Unfinished business – when you’re into a great story and then suddenly . . .
I’ve been watching some terrific TV recently – I binged over the long weekend on three seasons of The Santa Clarita Diet. It’s very funny, a US zombie sitcom, with Drew Barrymore as an undead suburban soccer-mom and Timothy Olyphant as her loving husband who try to cover up the gruesome murders she commits to sate her hunger for human flesh. It’s gory – but great fun. Trust me. But at the end of Season 3, on a cliffhanger, the story abruptly ends – and I read online that they are not going to make any more episodes. At first I was sad, then annoyed – then I realised I was being a terrible hypocrite.
The reason Netflix cancelled Diet was that they weren’t making enough money from it, or getting enough people to watch it – maybe all the gore put them off, which is something I know that some of my various books are occasionally guilty of (The Last Berserker, for example, is more than a little bloody in parts). But there are some book series where the author simply cannot find the time or the energy to finish the story arc they have created – and which their readers have invested in. Step forward George R. R. Martin.
Fans of his epic series A Song of Ice and Fire (including me) have been waiting more than a decade for him to complete the final book The Winds of Winter, and though the TV series has come and gone, he doesn’t seem to be in any hurry to close that story arc. Which made me ask myself the question . . .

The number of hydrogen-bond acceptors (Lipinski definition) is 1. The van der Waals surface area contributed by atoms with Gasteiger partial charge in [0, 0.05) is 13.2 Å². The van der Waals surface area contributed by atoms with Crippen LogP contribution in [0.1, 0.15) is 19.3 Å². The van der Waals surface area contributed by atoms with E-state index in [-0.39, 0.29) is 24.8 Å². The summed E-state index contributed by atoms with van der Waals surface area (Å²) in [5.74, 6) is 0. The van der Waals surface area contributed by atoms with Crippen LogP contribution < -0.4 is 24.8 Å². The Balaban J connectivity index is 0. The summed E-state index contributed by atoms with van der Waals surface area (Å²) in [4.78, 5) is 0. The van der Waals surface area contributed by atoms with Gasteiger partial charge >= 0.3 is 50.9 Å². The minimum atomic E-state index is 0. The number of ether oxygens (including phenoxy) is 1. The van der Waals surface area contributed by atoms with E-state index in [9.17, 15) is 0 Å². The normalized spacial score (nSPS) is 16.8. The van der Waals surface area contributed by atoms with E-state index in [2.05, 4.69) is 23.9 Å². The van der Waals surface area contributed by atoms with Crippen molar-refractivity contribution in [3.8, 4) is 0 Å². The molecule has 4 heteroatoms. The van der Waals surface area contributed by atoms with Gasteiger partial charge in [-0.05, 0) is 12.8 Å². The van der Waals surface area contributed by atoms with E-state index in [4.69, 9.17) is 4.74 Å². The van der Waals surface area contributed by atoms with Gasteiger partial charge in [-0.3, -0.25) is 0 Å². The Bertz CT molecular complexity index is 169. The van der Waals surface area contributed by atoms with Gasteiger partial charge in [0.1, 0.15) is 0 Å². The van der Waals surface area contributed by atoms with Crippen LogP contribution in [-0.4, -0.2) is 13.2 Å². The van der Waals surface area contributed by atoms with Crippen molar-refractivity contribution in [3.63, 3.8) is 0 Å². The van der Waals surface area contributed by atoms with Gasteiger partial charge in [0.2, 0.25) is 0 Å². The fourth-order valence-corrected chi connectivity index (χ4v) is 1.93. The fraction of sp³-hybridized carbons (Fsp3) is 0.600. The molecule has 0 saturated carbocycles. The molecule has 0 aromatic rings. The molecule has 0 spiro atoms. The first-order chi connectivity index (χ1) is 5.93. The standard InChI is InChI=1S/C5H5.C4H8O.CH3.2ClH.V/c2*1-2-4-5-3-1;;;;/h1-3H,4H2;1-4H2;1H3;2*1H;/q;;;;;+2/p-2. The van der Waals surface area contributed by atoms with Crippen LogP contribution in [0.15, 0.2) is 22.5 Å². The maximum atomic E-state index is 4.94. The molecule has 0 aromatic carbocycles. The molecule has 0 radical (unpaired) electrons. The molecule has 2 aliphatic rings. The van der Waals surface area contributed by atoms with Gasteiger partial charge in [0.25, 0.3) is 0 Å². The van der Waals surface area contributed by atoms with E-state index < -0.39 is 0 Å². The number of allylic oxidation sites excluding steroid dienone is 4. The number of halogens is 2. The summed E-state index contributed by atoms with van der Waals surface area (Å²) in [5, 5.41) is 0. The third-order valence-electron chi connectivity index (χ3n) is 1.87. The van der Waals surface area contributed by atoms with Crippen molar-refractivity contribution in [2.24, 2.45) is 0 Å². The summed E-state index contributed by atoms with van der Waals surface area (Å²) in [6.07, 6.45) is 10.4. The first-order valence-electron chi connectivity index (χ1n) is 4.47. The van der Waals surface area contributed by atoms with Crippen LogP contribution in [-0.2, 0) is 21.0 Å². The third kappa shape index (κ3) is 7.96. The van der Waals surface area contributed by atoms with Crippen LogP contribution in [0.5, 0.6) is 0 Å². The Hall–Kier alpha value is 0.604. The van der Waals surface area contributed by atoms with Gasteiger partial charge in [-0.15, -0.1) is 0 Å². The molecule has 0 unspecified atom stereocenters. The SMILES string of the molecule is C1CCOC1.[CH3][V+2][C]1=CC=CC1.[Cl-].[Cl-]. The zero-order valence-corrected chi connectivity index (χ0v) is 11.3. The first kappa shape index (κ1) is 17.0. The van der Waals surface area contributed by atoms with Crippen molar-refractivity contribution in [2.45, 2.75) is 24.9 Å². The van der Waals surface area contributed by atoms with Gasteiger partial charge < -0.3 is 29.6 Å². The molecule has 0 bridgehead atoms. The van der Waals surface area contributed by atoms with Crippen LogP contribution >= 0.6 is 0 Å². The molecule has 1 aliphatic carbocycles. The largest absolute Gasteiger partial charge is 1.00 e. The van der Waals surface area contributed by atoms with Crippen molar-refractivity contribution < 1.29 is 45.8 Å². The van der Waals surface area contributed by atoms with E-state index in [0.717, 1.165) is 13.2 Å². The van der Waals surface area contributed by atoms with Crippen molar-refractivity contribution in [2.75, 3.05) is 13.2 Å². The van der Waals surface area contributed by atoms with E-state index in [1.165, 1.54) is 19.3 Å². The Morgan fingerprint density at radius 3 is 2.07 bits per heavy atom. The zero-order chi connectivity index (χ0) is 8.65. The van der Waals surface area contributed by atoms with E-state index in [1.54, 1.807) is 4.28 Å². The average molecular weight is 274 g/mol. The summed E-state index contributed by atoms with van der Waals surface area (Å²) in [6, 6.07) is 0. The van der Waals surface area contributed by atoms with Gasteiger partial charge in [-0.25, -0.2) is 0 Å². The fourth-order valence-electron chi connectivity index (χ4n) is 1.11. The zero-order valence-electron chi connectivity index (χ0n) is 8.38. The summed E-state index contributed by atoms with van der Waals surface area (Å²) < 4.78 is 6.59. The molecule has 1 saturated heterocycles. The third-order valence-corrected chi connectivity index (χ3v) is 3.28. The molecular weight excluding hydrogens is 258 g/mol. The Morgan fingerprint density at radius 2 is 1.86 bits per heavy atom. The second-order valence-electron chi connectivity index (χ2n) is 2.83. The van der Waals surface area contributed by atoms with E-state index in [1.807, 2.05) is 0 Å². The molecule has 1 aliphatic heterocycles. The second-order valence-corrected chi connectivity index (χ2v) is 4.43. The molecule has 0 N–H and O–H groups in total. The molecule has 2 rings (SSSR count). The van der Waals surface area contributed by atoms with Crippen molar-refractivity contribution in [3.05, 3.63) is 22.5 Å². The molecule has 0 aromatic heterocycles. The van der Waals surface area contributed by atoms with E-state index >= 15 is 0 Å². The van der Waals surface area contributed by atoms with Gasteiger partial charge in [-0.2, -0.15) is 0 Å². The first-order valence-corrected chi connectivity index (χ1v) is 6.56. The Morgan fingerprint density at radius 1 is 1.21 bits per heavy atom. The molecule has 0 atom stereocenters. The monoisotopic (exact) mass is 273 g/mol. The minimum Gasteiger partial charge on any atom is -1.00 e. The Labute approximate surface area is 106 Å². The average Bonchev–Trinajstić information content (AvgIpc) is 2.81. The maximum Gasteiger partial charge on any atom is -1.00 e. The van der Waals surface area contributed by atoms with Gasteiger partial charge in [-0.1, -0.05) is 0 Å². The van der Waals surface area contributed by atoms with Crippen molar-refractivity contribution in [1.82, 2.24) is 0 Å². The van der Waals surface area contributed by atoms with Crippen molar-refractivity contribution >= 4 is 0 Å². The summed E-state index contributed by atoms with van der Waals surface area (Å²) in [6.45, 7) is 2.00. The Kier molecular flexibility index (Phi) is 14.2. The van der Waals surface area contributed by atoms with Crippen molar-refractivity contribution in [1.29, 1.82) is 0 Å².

Does an author have an obligation to finish a series?
My first reaction to this question was a resounding Yes! The writer has invited a bunch of strangers to come into a world that he (or she) has created – he is, in fact, their host in this place – and so he bears a duty to make their visit satisfying, so far as it is in his power. And that means finishing a story and not breaking off halfway through and saying, “Meh, I can’t be bothered with that any more.” I knew my Blood story was coming to a close – my publisher said they were not interested in publishing any more of them – so I wrote a proper ending to the series (although I kept a window open just a crack to allow another book or two, if my fortunes changed). The same with the Outlaw Chronicles – The Death of Robin Hood (below) has a massive spoiler in the title that announces the end of the story arc – although no one seems to mind, and I have done another couple of filler self-published Robin Hood novels since then.
So my feelings towards the mighty George R. R. Martin, who has looked at times as if he is never, ever going to finish his magnificent fantasy series, were always tinged with a little contempt (as well as a massive amount of professional jealousy). And this where I am guilty of rank hypocrisy. My fantasy novel Gates of Stone was supposed to be the first in a long running series. But Gates did really badly in the marketplace, and once again my publishers pulled the plug. The difference between Gates of Stone and A Song of Ice and Fire or The Santa Clarita Diet, is that I cannot afford to take a year out to write a sequel. George R. R. could do it, so could Netflix, but not little old me. I simply don’t have the resources or either time or money to write something that probably won’t sell in large numbers. And I find myself explaining this uncomfortable financial truth to disgruntled Gates readers on a pretty regular basis.
So I am a hypocrite – but hopefully with some mitigating factors. But this brings me to some potentially exciting news – I am in negotiations with my current publisher for three more Fire Born novels. And they seem to be quite keen on the idea. So if you read The Loki Sword (Fire Born 3) this summer, and wonder whether that is the end for Bjarki and Tor. Well, keep your fingers crossed – and watch this space.